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Ask the expert: Physical activity

​​​​​​​​​​​​​​​​​​​​​​​​​​​​​​​​​​​​​​​​​​​​​​​Swati Biswas, M.D.​​​​

Swati Biswas, M.D.​​​​
Physical medicine and rehabilitation
Sees patients at Marshfield Clinic Wausau Center

Question: Is there a government standard for physical activity for Americans?​​​

Yes. The U.S. Department of Health and Human Services now has a set of Physical Activity Guidelines, the most comprehensive federal recommendations ever.

These guidelines recognize the importance of physical activity to the health of Americans, whose current inactivity puts them at unnecessary risk.

Under these guidelines, adults should get at least 2½ hours of moderate-intensity physical activity each week, such as brisk walking, or 1¼ hours of a vigorous-intensity activity, such as jogging or swimming laps.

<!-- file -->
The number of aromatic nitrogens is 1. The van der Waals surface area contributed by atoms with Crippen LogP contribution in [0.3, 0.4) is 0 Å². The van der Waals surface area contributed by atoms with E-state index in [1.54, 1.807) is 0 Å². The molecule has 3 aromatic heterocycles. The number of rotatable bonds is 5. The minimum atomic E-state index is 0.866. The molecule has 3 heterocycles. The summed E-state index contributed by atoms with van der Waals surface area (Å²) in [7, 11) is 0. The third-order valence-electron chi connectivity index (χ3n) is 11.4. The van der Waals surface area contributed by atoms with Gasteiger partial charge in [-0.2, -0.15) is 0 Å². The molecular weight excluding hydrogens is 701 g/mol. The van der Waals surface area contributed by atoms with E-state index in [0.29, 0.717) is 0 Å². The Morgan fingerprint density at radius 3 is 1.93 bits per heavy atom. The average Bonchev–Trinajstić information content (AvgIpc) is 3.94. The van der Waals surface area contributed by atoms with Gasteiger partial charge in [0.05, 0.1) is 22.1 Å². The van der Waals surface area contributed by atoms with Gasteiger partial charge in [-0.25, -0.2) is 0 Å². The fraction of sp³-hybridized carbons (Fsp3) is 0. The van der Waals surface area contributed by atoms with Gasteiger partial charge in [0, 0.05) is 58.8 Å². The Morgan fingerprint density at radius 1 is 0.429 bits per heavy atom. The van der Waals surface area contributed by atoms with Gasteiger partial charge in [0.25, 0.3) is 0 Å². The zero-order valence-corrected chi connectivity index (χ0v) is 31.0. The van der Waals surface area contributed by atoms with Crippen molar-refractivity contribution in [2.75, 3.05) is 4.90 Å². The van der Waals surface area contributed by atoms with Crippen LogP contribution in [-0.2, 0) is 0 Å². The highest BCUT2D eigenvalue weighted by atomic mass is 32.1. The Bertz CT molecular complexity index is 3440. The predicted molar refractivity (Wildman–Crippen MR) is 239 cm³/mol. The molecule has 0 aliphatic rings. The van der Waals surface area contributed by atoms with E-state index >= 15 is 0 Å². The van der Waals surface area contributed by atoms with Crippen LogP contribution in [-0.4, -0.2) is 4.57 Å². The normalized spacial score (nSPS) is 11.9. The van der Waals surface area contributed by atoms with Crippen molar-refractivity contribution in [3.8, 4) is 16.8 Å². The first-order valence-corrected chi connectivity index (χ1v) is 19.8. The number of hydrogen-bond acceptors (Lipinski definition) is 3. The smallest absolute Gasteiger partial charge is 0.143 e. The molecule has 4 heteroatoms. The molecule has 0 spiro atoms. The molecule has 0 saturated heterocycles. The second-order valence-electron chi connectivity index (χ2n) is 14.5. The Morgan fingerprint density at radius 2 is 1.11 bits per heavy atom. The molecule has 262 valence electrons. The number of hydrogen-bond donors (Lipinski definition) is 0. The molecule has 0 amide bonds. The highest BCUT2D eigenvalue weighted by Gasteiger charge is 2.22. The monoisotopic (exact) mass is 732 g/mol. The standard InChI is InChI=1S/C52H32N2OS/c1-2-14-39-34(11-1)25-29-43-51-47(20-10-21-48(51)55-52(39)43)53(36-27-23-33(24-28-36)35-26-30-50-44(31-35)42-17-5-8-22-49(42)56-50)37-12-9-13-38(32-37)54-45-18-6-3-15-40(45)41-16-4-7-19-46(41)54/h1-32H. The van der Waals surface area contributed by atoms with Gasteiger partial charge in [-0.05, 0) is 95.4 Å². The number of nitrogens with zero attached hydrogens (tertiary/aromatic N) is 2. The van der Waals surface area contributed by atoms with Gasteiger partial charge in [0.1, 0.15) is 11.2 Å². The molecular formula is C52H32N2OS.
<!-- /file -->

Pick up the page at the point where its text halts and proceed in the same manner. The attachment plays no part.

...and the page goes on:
Adults should also do muscle-strengthening (resistance) activities two or more days a week at a moderate- or high-intensity level for all major muscle groups.

This includes exercises for the chest, back, shoulders, upper legs, hips, abdomen and lower legs.

Children and adolescents should do an hour or more of moderate-intensity to vigorous aerobic physical activity each day.

This should include vigorous activity at least three days a week, and bone-strengthening activities such as running, jumping rope, skipping, playing hopscotch and muscle-strengthening activities such as tug of war, modified sit-ups and push-ups.

Older Americans and those with disabilities should follow the guidelines for other adults if they are able, or at least be as active as their physical condition allows.

To view the federal guidelines, visit​ or contact your health care provider.

​Marshfield Clinic provides Physical Medicine & Rehabilitation​ in a number of our centers. Your primary care doctor can refer you to the appropriate specialty and location​​